On the Road: I’m posting from Kansas, on the way from Chicago to South Lake Tahoe … If anyone has suggestions for good food/must-see stops convenient to I-70, I’d love to hear from you! (My recommendation for Kansas City: Blue Nile Cafe and a super funky coffee house in the Crossroads Arts District — argh! what was the name! — that made our morning with a yummy veggie breakfast sandwich.) Rachel will be doing some extra blog posts next week, and I’ll be back Aug. 7. Have a great end of July!
Botox for Bridesmaids: Seriously …? The New York Times has found a new “skin deep” trend: “It is no longer sufficient to hire a hairstylist and makeup artist to be on hand the day of. Instead, bridal parties are indulging in dermal fillers and tooth-whitening months before the Big Day,” writes Abby Ellin.
Some brides pick up the tab for their attendants, replacing the pillbox inscribed with the wedding date with a well-earned squirt between the eyes. In other cases, bridesmaids — who may quietly seethe about unflattering dresses — are surprisingly willing to pay for cosmetic enhancements. “Most women, when they come in here, they want it,” said Camille Meyer, the owner of TriBeCa MedSpa. “They know they’re aging.”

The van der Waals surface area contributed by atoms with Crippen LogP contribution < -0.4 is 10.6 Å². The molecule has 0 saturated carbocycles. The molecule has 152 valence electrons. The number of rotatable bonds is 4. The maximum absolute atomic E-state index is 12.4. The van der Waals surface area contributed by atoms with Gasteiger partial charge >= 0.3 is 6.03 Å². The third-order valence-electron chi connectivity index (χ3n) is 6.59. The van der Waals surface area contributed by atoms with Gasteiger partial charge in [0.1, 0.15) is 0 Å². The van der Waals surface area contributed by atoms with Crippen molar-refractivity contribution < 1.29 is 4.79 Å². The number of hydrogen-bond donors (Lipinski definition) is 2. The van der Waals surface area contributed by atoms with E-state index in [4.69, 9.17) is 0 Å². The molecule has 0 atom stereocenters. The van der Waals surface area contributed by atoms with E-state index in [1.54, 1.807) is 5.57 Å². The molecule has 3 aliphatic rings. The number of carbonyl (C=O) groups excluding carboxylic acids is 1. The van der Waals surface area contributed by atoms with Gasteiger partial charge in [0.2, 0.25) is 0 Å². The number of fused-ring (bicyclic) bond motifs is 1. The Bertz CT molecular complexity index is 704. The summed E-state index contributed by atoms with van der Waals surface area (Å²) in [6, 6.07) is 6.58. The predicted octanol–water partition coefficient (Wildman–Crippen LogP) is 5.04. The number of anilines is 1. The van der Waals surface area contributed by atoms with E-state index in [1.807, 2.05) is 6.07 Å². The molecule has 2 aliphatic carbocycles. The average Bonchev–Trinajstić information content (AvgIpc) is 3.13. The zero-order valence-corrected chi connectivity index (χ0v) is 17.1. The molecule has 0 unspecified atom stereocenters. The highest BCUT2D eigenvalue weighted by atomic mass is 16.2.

For Karen Hohenstein, who held her party at the Tiffani Kim Institute Medical Wellness Spa in Chicago, convincing her friends was as smooth as a Botoxed forehead. “It wasn’t me saying, ‘Hey, we all could use a little something,'” she said. “It was, ‘I want to do this,’ and a couple of people said, ‘I do, too.'”